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Issues in Australian Foreign Policy

Issues in Australian Foreign Policy TOM CONLEY International Business and Asian Studies, Griffith University Introduction The issue of bipartisanship in Australian foreign policy is an enduring element of foreign policy analysis in Australia. Ungerer begins the previous review with the question: “Is Australian foreign policy still bipartisan?” Suggesting that the answer might now be no, he points out that: The Coalition Government under Prime Minister John Howard has emphasised above all the enduring centrality of Australia’s formal alliance relationship with the United States (US) and the guiding benefits of asymmetric bilateralism. Labor, under its new leader, Mark Latham, has drawn on the legacy of H.V. Evatt and Gareth Evans to rediscover the benefits of liberal internationalism and the continuing allure of regional engagement with Asia. Although these positions are neither revolutionary nor new, there was a real sense during the first half of 2004 that the dividing lines between the two parties on foreign policy issues were being drawn ever sharper.1 Any period with a federal election in the middle of it is bound to accentuate the differences between the two major parties in Australian politics. Foreign policy, as Ungerer also notes, was heavily politicised during 2004. But despite this politicisation, a wealth http://www.deepdyve.com/assets/images/DeepDyve-Logo-lg.png Australian Journal of Politics and History Wiley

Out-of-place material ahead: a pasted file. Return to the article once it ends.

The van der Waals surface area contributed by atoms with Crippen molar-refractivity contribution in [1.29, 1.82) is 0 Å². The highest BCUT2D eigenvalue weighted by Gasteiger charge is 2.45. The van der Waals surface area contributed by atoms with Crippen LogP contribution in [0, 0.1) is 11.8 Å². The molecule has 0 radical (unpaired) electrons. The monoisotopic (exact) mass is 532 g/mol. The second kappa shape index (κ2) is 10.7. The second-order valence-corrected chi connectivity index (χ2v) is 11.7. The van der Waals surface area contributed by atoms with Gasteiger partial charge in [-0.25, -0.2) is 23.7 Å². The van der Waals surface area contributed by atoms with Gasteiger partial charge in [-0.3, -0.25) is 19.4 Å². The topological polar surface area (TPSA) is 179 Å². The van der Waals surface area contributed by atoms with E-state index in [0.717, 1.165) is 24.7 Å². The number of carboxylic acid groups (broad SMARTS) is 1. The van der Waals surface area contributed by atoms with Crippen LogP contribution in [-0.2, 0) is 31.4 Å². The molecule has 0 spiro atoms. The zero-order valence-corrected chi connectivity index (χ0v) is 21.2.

Issues in Australian Foreign Policy

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Publisher
Wiley
Copyright
Copyright © 2005 Wiley Subscription Services, Inc., A Wiley Company
ISSN
0004-9522
eISSN
1467-8497
DOI
10.1111/j.1467-8497.2005.00373.x
Publisher site
See Article on Publisher Site

Abstract

TOM CONLEY International Business and Asian Studies, Griffith University Introduction The issue of bipartisanship in Australian foreign policy is an enduring element of foreign policy analysis in Australia. Ungerer begins the previous review with the question: “Is Australian foreign policy still bipartisan?” Suggesting that the answer might now be no, he points out that: The Coalition Government under Prime Minister John Howard has emphasised above all the enduring centrality of Australia’s formal alliance relationship with the United States (US) and the guiding benefits of asymmetric bilateralism. Labor, under its new leader, Mark Latham, has drawn on the legacy of H.V. Evatt and Gareth Evans to rediscover the benefits of liberal internationalism and the continuing allure of regional engagement with Asia. Although these positions are neither revolutionary nor new, there was a real sense during the first half of 2004 that the dividing lines between the two parties on foreign policy issues were being drawn ever sharper.1 Any period with a federal election in the middle of it is bound to accentuate the differences between the two major parties in Australian politics. Foreign policy, as Ungerer also notes, was heavily politicised during 2004. But despite this politicisation, a wealth

Journal

Australian Journal of Politics and HistoryWiley

Published: Jun 1, 2005

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